MICHIGAN STATE (US) — A type of foot massage practiced since the age of the pharaohs can help cancer patients manage their symptoms and perform daily tasks.
The study, published in the journal Oncology Nursing Forum, is the first large-scale randomized study of reflexology as a complement to standard cancer treatment.
“It’s always been assumed that it’s a nice comfort measure, but to this point we really have not, in a rigorous way, documented the benefits,” says lead author Gwen Wyatt, a professor in the College of Nursing At Michigan State. “This is the first step toward moving a complementary therapy from fringe care to mainstream care.”
View larger. Michigan State’s Bott Building for Nursing Education and Research features a reflexology path that students, staff, faculty, and visitors can walk to relieve stress and improve overall health.(Credit: G.L. Kohuth/Michigan State)
Reflexology is based on the idea that stimulating specific points on the feet can improve the functioning of corresponding organs, glands and other parts of the body.
The study involved 385 women undergoing chemotherapy or hormonal therapy for advanced-stage breast cancer that had spread beyond the breast. The women were assigned randomly to three groups: Some received treatment by a certified reflexologist, others got a foot massage meant to act like a placebo, and the rest had only standard medical treatment and no foot manipulation.
Wyatt and colleagues surveyed participants about their symptoms at intake and then checked in with them after five weeks and 11 weeks.
They found that those in the reflexology group experienced significantly less shortness of breath, a common symptom in breast cancer patients. Perhaps as a result of their improved breathing, they also were better able to perform daily tasks such as climbing a flight of stairs, getting dressed, or going grocery shopping.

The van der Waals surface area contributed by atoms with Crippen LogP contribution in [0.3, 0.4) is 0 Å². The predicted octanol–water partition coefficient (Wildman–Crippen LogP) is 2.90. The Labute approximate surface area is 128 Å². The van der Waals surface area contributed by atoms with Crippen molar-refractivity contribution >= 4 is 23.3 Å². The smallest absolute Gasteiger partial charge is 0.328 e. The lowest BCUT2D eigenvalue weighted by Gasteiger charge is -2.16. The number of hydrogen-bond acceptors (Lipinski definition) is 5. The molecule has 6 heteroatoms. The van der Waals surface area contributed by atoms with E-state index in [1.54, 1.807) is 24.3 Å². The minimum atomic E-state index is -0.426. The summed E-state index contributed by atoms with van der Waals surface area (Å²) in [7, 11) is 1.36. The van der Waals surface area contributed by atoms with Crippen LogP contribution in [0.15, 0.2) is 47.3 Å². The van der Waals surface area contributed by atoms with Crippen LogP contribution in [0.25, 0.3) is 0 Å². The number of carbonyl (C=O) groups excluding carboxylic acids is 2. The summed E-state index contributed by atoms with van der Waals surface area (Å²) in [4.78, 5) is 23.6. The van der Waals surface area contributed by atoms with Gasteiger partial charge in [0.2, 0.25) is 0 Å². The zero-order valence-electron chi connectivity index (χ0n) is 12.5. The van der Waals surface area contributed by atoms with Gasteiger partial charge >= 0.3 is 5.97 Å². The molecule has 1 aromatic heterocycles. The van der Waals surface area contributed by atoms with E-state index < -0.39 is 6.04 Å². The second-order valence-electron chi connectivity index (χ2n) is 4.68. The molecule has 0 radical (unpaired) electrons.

Wyatt says she was surprised to find that reflexology’s effects appeared to be primarily physical, not psychological. “We didn’t get the change we might have expected with the emotional symptoms like anxiety and depression,” she says. “The most significant changes were documented with the physical symptoms.”
Also unexpected was the reduced fatigue reported by those who received the “placebo” foot massage, particularly since the reflexology group did not show similarly significant improvement.
Wyatt is now researching whether massage similar to reflexology performed by cancer patients’ friends and family, as opposed to certified reflexologists, might be a simple and inexpensive treatment option.
Reflexology did not appear to reduce pain or nausea, but Wyatt says that could be because the drugs for combating those symptoms are generally quite effective, so the women may not have reported them to begin with.
Although health researchers only recently have begun studying reflexology in a scientifically rigorous way, it’s widely practiced in many parts of the world and dates back thousands of years.
“Reflexology comes out of the Chinese tradition and out of Egypt. In fact, it’s shown in hieroglyphics. It’s been around for a very long time.”
Researchers from Northwestern University and the University of Texas Health Science Center at Houston contributed to the study that was funded by the National Cancer Institute.
Source: Michigan State